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Small U.S. businesses thrive with Ethiopian woman's help

  • Story Highlights
  • Alfa Demmellash helps low-income entrepreneurs start or grow their businesses
  • Her nonprofit, Rising Tide Capital, primarily serves single mothers
  • Demmellash, an Ethiopia native, was inspired by her mother's struggle
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JERSEY CITY, New Jersey (CNN) -- Alfa Demmellash grew up on less than a dollar a day, and against the backdrop of torture and murder. But these days she's living the American dream and helping others do the same.

Alfa Demmellash helps low-income entrepreneurs in New  Jersey start or grow their businesses.

Alfa Demmellash helps low-income entrepreneurs in New Jersey start or grow their businesses.

"Entrepreneurs are at the very heart of what the American dream is all about," says Demmellash, a native of Ethiopia. And from her small office in Jersey City, her nonprofit, Rising Tide Capital, is helping small businesses flourish.

Robin Munn, who runs a flower shop in Jersey City, says the skills she learned through Demmellash helped her transform the way she operates her business. "I was thinking about closing, but once I started taking the classes I found that the fire came back."

Kim Bratten, a 39-year-old painter and mother of six, says she's seen her yearly income increase by 50 percent since she started working with Demmellash and her team. "They put hope back into the community," Bratten says. Video Watch small business owners describe how Demmellash has helped them »

Demmellash's own struggle began in Addis Ababa, Ethiopia, amid instability and unrest. Thousands of Ethiopians -- including her aunt -- disappeared or were tortured and/or killed under the ruling military regime.

When Demmellash was 2, her mother fled the country, leaving the toddler in the care of her grandmother and aunt. Demmellash lived on less than a dollar a day but never considered herself poor. Video Watch Demmellash talk about her childhood »

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Nearly a decade later, Demmellash and her mother reunited in Boston, Massachusetts. But Demmellash found her mother wasn't living the American dream she'd envisioned.

"I [thought] I would find my mom in a beautiful mansion with trees [and] gold everywhere," recalls Demmellash, now 29. "I was shocked when I found her in her tiny apartment ... working very, very hard."

Her mother had worked as a waitress during the day and a seamstress at night to earn money to bring her daughter to the United States. Watching her mother sew beautiful gowns for low profits, Demmellash thought there had to be a way for her to increase what she was making as a seamstress.

"Even though she had the skills, she did not necessarily have the business skills," she says, adding that her mother's pricing "was completely off."

Still, her mother worked tirelessly to keep her daughter adequately fed, clothed and in school. Demmellash was later admitted to Harvard University, which she was able to attend with the help of "wonderful financial aid."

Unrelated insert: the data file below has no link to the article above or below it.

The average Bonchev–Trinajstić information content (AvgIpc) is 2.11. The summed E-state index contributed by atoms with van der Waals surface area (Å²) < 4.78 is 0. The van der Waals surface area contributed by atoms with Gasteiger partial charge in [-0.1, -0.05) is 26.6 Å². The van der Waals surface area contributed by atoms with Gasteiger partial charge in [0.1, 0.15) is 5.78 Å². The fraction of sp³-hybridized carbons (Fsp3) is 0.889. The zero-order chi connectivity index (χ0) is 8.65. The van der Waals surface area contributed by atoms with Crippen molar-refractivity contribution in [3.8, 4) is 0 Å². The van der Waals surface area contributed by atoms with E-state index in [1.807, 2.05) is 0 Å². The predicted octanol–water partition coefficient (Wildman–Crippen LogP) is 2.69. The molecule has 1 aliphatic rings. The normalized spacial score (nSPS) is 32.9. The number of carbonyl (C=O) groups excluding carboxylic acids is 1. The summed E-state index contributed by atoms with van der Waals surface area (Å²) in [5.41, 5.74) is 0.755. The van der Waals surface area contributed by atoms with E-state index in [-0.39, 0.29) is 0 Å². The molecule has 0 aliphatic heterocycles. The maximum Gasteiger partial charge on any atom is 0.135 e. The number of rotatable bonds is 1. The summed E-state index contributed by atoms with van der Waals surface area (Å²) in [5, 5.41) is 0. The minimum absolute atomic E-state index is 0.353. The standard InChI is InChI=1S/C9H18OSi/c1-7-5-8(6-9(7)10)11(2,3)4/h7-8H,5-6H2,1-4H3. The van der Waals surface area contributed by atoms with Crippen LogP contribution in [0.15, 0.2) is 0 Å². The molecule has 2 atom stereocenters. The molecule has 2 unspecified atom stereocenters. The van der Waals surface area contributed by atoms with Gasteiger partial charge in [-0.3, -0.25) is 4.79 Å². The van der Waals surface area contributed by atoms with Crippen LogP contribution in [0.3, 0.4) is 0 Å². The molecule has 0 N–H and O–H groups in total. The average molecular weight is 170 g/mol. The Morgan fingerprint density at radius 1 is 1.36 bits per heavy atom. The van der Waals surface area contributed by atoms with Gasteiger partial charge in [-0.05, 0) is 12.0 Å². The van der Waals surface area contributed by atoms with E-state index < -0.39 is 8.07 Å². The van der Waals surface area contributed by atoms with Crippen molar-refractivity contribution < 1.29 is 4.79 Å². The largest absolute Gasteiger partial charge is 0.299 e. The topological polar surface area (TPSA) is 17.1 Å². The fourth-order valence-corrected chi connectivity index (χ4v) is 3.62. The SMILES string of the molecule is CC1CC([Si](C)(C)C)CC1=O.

At Harvard, Demmellash and classmate Alex Forrester discussed what their generation could do to alleviate poverty on a local level. They set out to learn what resources people needed -- or as Demmellash says, "to find people like my mom."

In 2004, the pair started Rising Tide Capital (RTC) to help those who had ideas and abilities but needed the education and support to launch or grow their businesses.

"You hear a lot of talk about Main Street and Wall Street, but no one really talks about how exactly you go about helping the Mom-and-Pops," says Demmellash.

The group runs the Community Business Academy, an intensive training session coupled with year-round coaching and mentorship to help individuals "really work on the hands-on management side of their business," Demmellash says. The organization supports underserved populations, including women, the formerly incarcerated, minorities, unemployed and working poor, and immigrants and refugees.

Demmellash and Forrester -- now married -- have helped 250 entrepreneurs and small-business owners in New Jersey so far, 70 percent of whom are single mothers.

RTC raises money from corporations and works with local governments for funding in order to provide classes and support its participants at affordable costs. Participants pay a small materials and registration fee based on their income range: either $100 or $225 for the course that Demmellash says would cost thousands of dollars otherwise.

The organization has also built partnerships with micro-lenders, so when students are ready, the lenders provide financing.

"The ability to become self-reliant, to have economic hope, [that is] the fabric of this country and we have to fight for it," Demmellash says.

Many of RTC's students use the increased earnings from their new business to supplement their wages, allowing them to better provide for their families and transform the face of their communities, according to Demmellash.

"There are thousands of entrepreneurs, millions across this country, who do incredible things and make money to put food on the table, to pay their bills, and to save for the future and their children," she says.


"If we were to literally bank on them, invest in them [and] support them ... that's the kind of stuff that changes lives and strengthens families."

Want to get involved? Check out Rising Tide Capital's Web site and see how to help.

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